durable instead of personal nature; the conversion of permissive into perfect rights; questions as to contraband and neutral trade stated in definite terms. Treaties were at first limited to exclusive and distinct engagements between the contracting states; each treaty differing more or less in its terms from other similar compacts. Afterwards by extending to a third nation privileges granted to particular countries, the most favoured nation article began to be framed, as a unilateral engagement by a particular state. The Turkish capitulations afford the earliest instances; and the treaty of 1641 between the Netherlands and Portugal contains the first European formula. Cromwell continued the commercial treaty policy partly in order to obtain a formal recognition of the commonwealth from foreign powers. His treaty of 1654 with Sweden contains the first reciprocal “most favoured nation clause”:—Article IV. provides that the people, subjects and inhabitants of either confederate “shall have and possess in the countries, lands, dominions and kingdoms of the other as full and ample privileges, and as many exemptions, immunities and liberties, as any foreigner doth or shall possess in the dominions and kingdoms of the said confederate.” The government of the Restoration replaced and enlarged the Protectorate arrangements by fresh agreements. The general policy of the commonwealth was maintained, with further provisions on behalf of colonial trade. In the new treaty of 1661 with Sweden the privileges secured were those which “any foreigner whatsoever doth or shall enjoy in the said dominions and kingdoms on both sides.”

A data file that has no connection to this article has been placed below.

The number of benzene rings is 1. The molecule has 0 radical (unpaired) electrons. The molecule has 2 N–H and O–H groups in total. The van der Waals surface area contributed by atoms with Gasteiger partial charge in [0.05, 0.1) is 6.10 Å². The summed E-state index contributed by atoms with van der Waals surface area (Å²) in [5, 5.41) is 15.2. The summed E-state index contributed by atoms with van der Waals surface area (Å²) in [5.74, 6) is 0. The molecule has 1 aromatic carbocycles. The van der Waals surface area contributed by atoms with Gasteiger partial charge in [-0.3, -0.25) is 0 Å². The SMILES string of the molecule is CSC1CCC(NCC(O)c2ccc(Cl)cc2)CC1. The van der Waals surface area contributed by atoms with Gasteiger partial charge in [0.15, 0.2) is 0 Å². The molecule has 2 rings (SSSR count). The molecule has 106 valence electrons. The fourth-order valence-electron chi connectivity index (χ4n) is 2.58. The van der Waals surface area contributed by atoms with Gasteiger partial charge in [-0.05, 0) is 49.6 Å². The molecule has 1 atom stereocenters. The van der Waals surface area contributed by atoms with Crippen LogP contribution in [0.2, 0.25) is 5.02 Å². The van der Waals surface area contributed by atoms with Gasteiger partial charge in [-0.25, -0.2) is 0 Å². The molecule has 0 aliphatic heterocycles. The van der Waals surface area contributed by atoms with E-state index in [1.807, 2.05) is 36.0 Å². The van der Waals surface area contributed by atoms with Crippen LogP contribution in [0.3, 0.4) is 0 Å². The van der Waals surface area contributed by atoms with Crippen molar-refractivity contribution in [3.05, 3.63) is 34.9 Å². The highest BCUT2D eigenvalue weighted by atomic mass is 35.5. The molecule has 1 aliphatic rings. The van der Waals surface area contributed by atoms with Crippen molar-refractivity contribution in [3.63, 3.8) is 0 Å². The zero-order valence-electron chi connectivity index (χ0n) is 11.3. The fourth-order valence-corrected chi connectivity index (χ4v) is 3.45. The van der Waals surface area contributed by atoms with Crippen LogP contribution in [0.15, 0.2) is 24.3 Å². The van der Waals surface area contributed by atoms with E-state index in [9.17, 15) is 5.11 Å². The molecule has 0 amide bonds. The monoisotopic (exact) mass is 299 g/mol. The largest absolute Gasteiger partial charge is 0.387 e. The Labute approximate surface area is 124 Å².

In contemporary treaties France obtained from Spain (1659) that French subjects should enjoy the same liberties as had been granted to the English; and England obtained from Denmark (1661) that the English should not pay more or greater customs than the people of the United Provinces and other foreigners, the Swedes only excepted. The colonial and navigation policy of the 17th century, and the proceedings of Louis XIV., provoked animosities and retaliatory tariffs. During the War of the Spanish Succession the Methuen Treaty of 1703 was concluded. Portugal removed prohibitions against the importation of British woollens; Great Britain engaged that Portuguese wines should pay one-third less duty than the rate levied on French wines. At the peace of Utrecht in 1713 political and commercial treaties were concluded. England agreed to remove prohibitions on the importation of French goods, and to grant most favoured nation treatment in relation to goods and merchandise of the like nature from any other country in Europe; the French general tariff of the 18th of September 1664, was to be again put in force for English trade. The English provision was at variance with the Methuen Treaty. A violent controversy arose as to the relative importance in 1713 of Anglo-Portuguese or Anglo-French trade. In the end the House of Commons, by a majority of 9, rejected the bill to give effect to the commercial treaty of 1713; and trade with France remained on an unsatisfactory footing until 1786. The other commercial treaties of Utrecht were very complete in their provisions, equal to those of the present time; and contained most favoured nation articles—England secured in 1715 reduction of duties on woollens imported into the Austrian Netherlands; and trading privileges in Spanish America. Moderate import duties for woollens were obtained in Russia by the commercial treaty of 1766. In the meanwhile the Bourbon family compact of the 15th of August 1761 assured national treatment for the subjects of France, Spain and the Two Sicilies, and for their trade in the European territories of the other two states; and most favoured nation treatment as regards any special terms granted to any foreign country. The first commercial treaties concluded by the United States with European countries contained most favoured nation clauses: this policy has been continued by the United States, but the wording of the clause has often varied.